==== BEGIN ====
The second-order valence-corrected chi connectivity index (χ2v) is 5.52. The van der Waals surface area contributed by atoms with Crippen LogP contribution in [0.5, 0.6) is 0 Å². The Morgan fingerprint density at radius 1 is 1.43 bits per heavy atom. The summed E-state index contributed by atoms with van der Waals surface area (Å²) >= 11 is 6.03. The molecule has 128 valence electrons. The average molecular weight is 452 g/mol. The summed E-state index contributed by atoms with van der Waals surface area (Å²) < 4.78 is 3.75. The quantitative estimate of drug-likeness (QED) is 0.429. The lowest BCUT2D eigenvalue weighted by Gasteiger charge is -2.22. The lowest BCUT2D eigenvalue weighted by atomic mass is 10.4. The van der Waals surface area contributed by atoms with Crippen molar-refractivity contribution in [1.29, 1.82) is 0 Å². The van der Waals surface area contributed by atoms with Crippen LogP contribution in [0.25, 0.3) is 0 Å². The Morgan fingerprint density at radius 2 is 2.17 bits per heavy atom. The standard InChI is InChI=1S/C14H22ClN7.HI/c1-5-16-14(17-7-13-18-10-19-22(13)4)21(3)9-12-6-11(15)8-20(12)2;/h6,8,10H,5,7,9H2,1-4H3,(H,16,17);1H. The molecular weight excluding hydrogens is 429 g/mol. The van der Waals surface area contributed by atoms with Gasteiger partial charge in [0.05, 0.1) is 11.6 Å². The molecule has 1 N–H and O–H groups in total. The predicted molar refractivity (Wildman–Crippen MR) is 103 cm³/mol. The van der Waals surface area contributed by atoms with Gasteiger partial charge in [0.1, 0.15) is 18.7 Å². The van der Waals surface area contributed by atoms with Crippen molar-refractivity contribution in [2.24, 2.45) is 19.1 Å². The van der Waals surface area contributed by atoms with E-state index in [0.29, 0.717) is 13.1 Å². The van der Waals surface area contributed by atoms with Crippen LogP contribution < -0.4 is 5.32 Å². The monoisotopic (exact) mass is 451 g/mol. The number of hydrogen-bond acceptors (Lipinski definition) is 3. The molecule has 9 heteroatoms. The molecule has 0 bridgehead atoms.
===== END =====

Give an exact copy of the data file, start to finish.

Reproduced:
The second-order valence-corrected chi connectivity index (χ2v) is 5.52. The van der Waals surface area contributed by atoms with Crippen LogP contribution in [0.5, 0.6) is 0 Å². The Morgan fingerprint density at radius 1 is 1.43 bits per heavy atom. The summed E-state index contributed by atoms with van der Waals surface area (Å²) >= 11 is 6.03. The molecule has 128 valence electrons. The average molecular weight is 452 g/mol. The summed E-state index contributed by atoms with van der Waals surface area (Å²) < 4.78 is 3.75. The quantitative estimate of drug-likeness (QED) is 0.429. The lowest BCUT2D eigenvalue weighted by Gasteiger charge is -2.22. The lowest BCUT2D eigenvalue weighted by atomic mass is 10.4. The van der Waals surface area contributed by atoms with Crippen molar-refractivity contribution in [1.29, 1.82) is 0 Å². The van der Waals surface area contributed by atoms with Crippen LogP contribution in [0.25, 0.3) is 0 Å². The Morgan fingerprint density at radius 2 is 2.17 bits per heavy atom. The standard InChI is InChI=1S/C14H22ClN7.HI/c1-5-16-14(17-7-13-18-10-19-22(13)4)21(3)9-12-6-11(15)8-20(12)2;/h6,8,10H,5,7,9H2,1-4H3,(H,16,17);1H. The molecular weight excluding hydrogens is 429 g/mol. The van der Waals surface area contributed by atoms with Gasteiger partial charge in [0.05, 0.1) is 11.6 Å². The molecule has 1 N–H and O–H groups in total. The predicted molar refractivity (Wildman–Crippen MR) is 103 cm³/mol. The van der Waals surface area contributed by atoms with Gasteiger partial charge in [0.1, 0.15) is 18.7 Å². The van der Waals surface area contributed by atoms with Crippen molar-refractivity contribution in [2.24, 2.45) is 19.1 Å². The van der Waals surface area contributed by atoms with E-state index in [0.29, 0.717) is 13.1 Å². The van der Waals surface area contributed by atoms with Crippen LogP contribution < -0.4 is 5.32 Å². The monoisotopic (exact) mass is 451 g/mol. The number of hydrogen-bond acceptors (Lipinski definition) is 3. The molecule has 9 heteroatoms. The molecule has 0 bridgehead atoms.